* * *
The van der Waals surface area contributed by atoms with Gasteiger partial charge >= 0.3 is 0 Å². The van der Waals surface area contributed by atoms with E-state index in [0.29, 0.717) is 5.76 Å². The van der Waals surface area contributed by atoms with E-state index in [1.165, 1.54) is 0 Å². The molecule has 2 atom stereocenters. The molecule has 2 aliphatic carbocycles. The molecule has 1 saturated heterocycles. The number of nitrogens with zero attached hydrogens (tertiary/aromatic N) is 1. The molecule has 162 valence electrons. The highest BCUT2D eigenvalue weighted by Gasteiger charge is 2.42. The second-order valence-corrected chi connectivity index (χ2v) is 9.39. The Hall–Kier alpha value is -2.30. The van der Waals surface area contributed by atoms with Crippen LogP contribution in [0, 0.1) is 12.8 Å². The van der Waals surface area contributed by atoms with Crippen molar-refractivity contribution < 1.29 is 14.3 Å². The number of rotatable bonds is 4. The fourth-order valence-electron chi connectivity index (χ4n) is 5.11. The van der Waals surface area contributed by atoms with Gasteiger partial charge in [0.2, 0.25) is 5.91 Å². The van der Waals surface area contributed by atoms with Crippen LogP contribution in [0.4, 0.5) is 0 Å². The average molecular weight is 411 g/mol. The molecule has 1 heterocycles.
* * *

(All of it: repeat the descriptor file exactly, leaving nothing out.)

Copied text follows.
The van der Waals surface area contributed by atoms with Gasteiger partial charge >= 0.3 is 0 Å². The van der Waals surface area contributed by atoms with E-state index in [0.29, 0.717) is 5.76 Å². The van der Waals surface area contributed by atoms with E-state index in [1.165, 1.54) is 0 Å². The molecule has 2 atom stereocenters. The molecule has 2 aliphatic carbocycles. The molecule has 1 saturated heterocycles. The number of nitrogens with zero attached hydrogens (tertiary/aromatic N) is 1. The molecule has 162 valence electrons. The highest BCUT2D eigenvalue weighted by Gasteiger charge is 2.42. The second-order valence-corrected chi connectivity index (χ2v) is 9.39. The Hall–Kier alpha value is -2.30. The van der Waals surface area contributed by atoms with Crippen LogP contribution in [0, 0.1) is 12.8 Å². The van der Waals surface area contributed by atoms with Crippen molar-refractivity contribution < 1.29 is 14.3 Å². The number of rotatable bonds is 4. The fourth-order valence-electron chi connectivity index (χ4n) is 5.11. The van der Waals surface area contributed by atoms with Gasteiger partial charge in [0.2, 0.25) is 5.91 Å². The van der Waals surface area contributed by atoms with Crippen LogP contribution in [0.4, 0.5) is 0 Å². The average molecular weight is 411 g/mol. The molecule has 1 heterocycles.